After a virtual meeting with Britain, Germany, and France, also known as E3, the United States said on Thursday that it was ready to attend talks with Iran and other major countries to discuss the Iran nuclear issue.
Iran on the same day noted the important role of the European Union (EU) in brokering the high-profile 2015 Iranian nuclear deal, formally known as the Joint Comprehensive Plan of Action (JCPOA), but also asked the United States to show its sincerity by taking the first step to solve their impasse.
U.S. WILLING TO RETURN TO JCPOA
“The United States would accept an invitation from the European Union High Representative to attend a meeting of the P5+1 and Iran to discuss a diplomatic way forward on Iran’s nuclear program,” American State Department Spokesperson Ned Price said in a statement.
Earlier in the day, U.S. Secretary of State Antony Blinken discussed the Iran nuclear issue with his counterparts from Britain, Germany, and France in a virtual meeting.
The joint statement by the four foreign policy chiefs expressed concerns over Iran’s recent actions to produce both uranium enriched up to 20 percent and uranium metal, calling on Tehran not to limit the verification of the International Atomic Energy Agency. The statement also indicated that Washington is ready to engage with Tehran over JCPOA.
“The E3 welcomed the United States’ stated intention to return to diplomacy with Iran as well as the resumption of a confident and in-depth dialogue between the E3 and the United States,” said the statement, adding that Washington and its European allies would consult the issue with China and Russia, which are among the P5+1 countries.
China has welcomed the U.S. return to the JCPOA, saying it is the only right way to break the Iran nuclear deadlock. “All parties should act with greater urgency, work together to implement the consensus reached at the foreign ministers’ meeting last December, and push for the unconditional return of the United States to the JCPOA as early as possible and lift all sanctions against Iran,” Chinese Foreign Ministry Spokesperson Hua Chunying said on Thursday, while calling on Iran to resume full compliance with the JCPOA. In eyes of Barbara Slavin, an Iran expert and director of Future of Iran Initiative at the Atlantic Council, the U.S. move is “a good start” acting in “a multilateral fashion.”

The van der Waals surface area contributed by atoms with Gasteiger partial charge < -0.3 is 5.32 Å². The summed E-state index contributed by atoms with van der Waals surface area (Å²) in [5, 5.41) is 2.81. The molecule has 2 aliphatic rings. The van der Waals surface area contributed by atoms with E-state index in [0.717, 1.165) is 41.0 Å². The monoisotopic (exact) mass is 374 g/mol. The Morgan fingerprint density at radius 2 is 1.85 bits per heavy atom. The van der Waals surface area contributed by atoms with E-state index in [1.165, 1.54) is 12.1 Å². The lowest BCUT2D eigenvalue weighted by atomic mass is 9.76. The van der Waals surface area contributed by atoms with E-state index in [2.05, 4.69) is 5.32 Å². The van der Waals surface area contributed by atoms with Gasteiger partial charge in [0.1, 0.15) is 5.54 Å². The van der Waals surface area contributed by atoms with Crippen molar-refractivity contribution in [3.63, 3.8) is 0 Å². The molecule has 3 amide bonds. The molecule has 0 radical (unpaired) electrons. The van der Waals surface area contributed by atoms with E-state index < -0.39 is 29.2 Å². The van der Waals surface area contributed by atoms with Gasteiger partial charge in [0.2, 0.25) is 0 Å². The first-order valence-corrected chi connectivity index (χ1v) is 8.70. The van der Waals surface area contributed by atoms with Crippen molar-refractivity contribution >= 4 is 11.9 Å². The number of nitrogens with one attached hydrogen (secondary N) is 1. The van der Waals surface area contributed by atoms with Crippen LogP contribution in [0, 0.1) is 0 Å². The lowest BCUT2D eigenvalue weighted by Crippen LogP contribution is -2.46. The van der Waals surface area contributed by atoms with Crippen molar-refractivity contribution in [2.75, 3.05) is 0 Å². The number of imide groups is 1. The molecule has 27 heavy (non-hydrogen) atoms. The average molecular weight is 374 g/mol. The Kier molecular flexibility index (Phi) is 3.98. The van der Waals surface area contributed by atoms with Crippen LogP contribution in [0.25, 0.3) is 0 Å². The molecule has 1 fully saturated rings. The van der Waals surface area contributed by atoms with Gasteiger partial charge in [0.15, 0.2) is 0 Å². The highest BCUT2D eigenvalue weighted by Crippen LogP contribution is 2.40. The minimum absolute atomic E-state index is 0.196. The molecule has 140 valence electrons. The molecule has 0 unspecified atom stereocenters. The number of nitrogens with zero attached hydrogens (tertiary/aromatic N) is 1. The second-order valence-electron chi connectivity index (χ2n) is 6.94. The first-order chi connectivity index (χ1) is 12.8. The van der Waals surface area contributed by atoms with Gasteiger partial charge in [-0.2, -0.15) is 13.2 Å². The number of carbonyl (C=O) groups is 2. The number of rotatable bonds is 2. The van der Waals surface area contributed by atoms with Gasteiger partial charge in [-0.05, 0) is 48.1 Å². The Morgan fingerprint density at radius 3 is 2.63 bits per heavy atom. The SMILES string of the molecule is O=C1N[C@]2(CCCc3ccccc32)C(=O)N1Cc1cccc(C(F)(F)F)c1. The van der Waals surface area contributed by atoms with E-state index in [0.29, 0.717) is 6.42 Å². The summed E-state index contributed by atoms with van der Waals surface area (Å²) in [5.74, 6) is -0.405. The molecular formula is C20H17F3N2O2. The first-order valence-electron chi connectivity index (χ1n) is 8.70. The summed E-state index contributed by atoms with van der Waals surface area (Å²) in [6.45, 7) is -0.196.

During his telephone conversation with European Council President Charles Michel on Thursday, Iranian President Hassan Rouhani said the EU foreign policy chief plays an important role in helping coordinate all concerned parties in the future. Noting that the JCPOA is a significant fruit of multilateral diplomacy, Rouhani said the EU should take appropriate action to oppose the U.S. unilateralism.
In the joint statement with his E3 counterparts, Blinken said, “If Tehran comes back into strict compliance with its commitments under the JCPOA, the United States will do the same.” He said Washington “is prepared to engage in discussions with Iran toward that end.” Iran, however, insisted the United States take the first step. Iranian Foreign Minister Mohammad Javad Zarif said on Wednesday that as soon as the United States returns to its commitments, Iran will do the same.
On Thursday night, Zarif said on Twitter, “Instead of sophistry & putting onus on Iran, E3/EU must abide by own commitments & demand an end to Trump’s legacy of #EconomicTerrorism against Iran.” “Our remedial measures are a response to US/E3 violations. Remove the cause if you fear the effect. We’ll follow ACTION,” he added.
U.S. REVOKES SOME SANCTIONS
U.S. State Department officials told reporters Thursday afternoon in a phone call briefing that America removed travel restrictions on Iranian diplomatic personnel assigned to the UN issued by the previous U.S. administration. Meanwhile, the United States also notified the UN Security Council of rescinding the snapback sanctions against Iran that were unilaterally imposed by the Trump administration last year.
“I think they are good symbolic gestures, and there are many more sanctions that need to be removed,” said Slavin, the Iran expert.
He said it’s “time for everybody to deescalate” and expected the United States to make some goodwill gestures toward Iran in terms of COVID relief and things like that.
Noting that there still are many hurdles, Slavin said he is just mildly optimistic over the future of the nuclear deal. In response to the U.S. withdrawal from the nuclear deal in 2018 and the re-imposition of sanctions, Iran has suspended implementing parts of its obligations under the 2015 nuclear deal.
Iran has threatened to stop implementing the Additional Protocol of the IAEA if the parties to the JCPOA do not adhere to their commitments. In January, Iran launched a 20-percent uranium enrichment process as part of its Strategic Action Plan approved by its parliament in December 2020.